A year that has seemed disproportionately filled with celebrity deaths, from Prince to David Bowie to Leonard Cohen and more, claimed another this evening, as British singer, songwriter and producer George Michael died on Christmas Day. He was 53.
The boundary-bending icon and member of British duo Wham! was one of the greatest talents of his time, penning some of pop music’s most beloved hits over the years (“Wake Me Up Before You Go-Go,” “Careless Whisper,” “Faith,” “Freddom! ’90”) and, of course, one of its most controversial (“I Want Your Sex”). But his death at the young age of 53 of heart failure caught the music world, already reeling from a year of high-profile deaths, shocked and saddened — perhaps even moreso as it came on Christmas day.
As tributes continue to pour in and fans the world over mourn Michael’s death, Billboard takes a look at other musical icons who passed on Christmas day over the years.
W.C. Fields, 1946
An accomplished juggler and comedian, the iconic figure of early-1900s America was also a Broadway musical star in his own right before making his name in films throughout the 1930s, and was even reportedly the first choice to star in The Wizard of Oz, a role he ultimately passed up in order to write his next film. He died in 1946 of a gastric hemorrhage at 66 years old.
Dean Martin, 1995
The King of Cool, member of the original Rat Pack alongside Frank Sinatra and Sammy Davis, Jr., television star and celebrated singer was known as much for his comedy (first alongside Jerry Lewis) and film career as his immense discography, which spanned some 30 years and dozens of albums. The iconic figure died at the age of 78 of acute respiratory failure, a result of a battle with emphysema that stemmed from his long-term love of cigarettes.
James Brown, 2006
It’s impossible to sum up Brown’s influence on American pop culture — beyond even music — over his seven decades on this earth, but it’s safe to say the Godfather of Soul left his mark on so many people that it’s near impossible to not see some piece of his influence in every corner of the entertainment industry today. Whether it was as a pioneer of funk music, a political and social lightning rod, a dynamic, iconic and relentless performer or an irresistible personality, Brown was nothing short of a legend in his time, and his death on Christmas day at the age of 73 sparked a national period of mourning.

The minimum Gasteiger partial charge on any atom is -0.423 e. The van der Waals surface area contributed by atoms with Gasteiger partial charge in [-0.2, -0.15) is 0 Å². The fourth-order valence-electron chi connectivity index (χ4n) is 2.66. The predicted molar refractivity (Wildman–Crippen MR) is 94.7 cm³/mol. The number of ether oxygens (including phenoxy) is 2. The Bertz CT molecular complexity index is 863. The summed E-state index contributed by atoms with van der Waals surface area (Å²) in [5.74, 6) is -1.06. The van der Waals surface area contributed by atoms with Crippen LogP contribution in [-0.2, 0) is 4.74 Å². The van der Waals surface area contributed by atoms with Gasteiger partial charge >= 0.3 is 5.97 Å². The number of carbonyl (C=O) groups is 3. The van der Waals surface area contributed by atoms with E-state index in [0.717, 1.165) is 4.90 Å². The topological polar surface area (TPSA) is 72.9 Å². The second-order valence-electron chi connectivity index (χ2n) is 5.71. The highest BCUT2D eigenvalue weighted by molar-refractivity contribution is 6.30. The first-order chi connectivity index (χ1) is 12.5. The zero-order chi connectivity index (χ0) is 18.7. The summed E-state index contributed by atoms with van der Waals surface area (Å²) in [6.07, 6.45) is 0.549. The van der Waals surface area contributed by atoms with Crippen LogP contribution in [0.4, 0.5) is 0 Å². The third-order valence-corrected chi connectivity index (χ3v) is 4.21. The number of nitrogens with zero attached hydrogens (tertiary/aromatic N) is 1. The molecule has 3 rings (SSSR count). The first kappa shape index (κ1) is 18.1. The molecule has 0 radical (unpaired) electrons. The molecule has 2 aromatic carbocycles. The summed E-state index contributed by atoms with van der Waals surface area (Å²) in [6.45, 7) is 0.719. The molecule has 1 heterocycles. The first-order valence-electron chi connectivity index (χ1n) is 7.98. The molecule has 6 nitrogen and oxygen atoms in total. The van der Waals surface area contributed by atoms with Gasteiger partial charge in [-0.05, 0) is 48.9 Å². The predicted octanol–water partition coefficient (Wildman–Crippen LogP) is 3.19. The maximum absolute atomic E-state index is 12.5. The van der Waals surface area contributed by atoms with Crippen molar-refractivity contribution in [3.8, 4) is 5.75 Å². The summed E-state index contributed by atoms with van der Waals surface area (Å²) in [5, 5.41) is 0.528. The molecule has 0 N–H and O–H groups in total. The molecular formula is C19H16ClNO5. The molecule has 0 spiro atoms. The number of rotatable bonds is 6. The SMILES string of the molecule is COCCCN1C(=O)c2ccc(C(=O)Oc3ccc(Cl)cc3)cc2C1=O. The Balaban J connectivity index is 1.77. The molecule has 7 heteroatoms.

Eartha Kitt, 2008
“Santa Baby” just wouldn’t be the same song without the singular voice of Eartha Kitt, whose extensive career as a singer was rivaled by her long-running career as an actress on Broadway and in film, and which spanned more than 60 years. In some ways it is fitting that her most enduring hit celebrated the 25th of December; Kitt died of colon cancer on that day in 2008 at the age of 81 having never truly retired, appearing in television and film up until the year of her death.
Vic Chestnutt, 2009
Georgia-born Chestnutt was largely paralyzed from the neck down for most of his adult life due to injuries sustained in a car accident at the age of 18, but that didn’t stop him from playing guitar and becoming an influential force in the alt- and indie-folk world. He collaborated extensively with Michael Stipe of R.E.M. and Widespread Panic, and many of his songs were covered on the 1996 charity album Sweet Relief II: Gravity of the Situation, which brought attention to his songwriting skills. He died at the age of 45 after overdosing on muscle relaxants.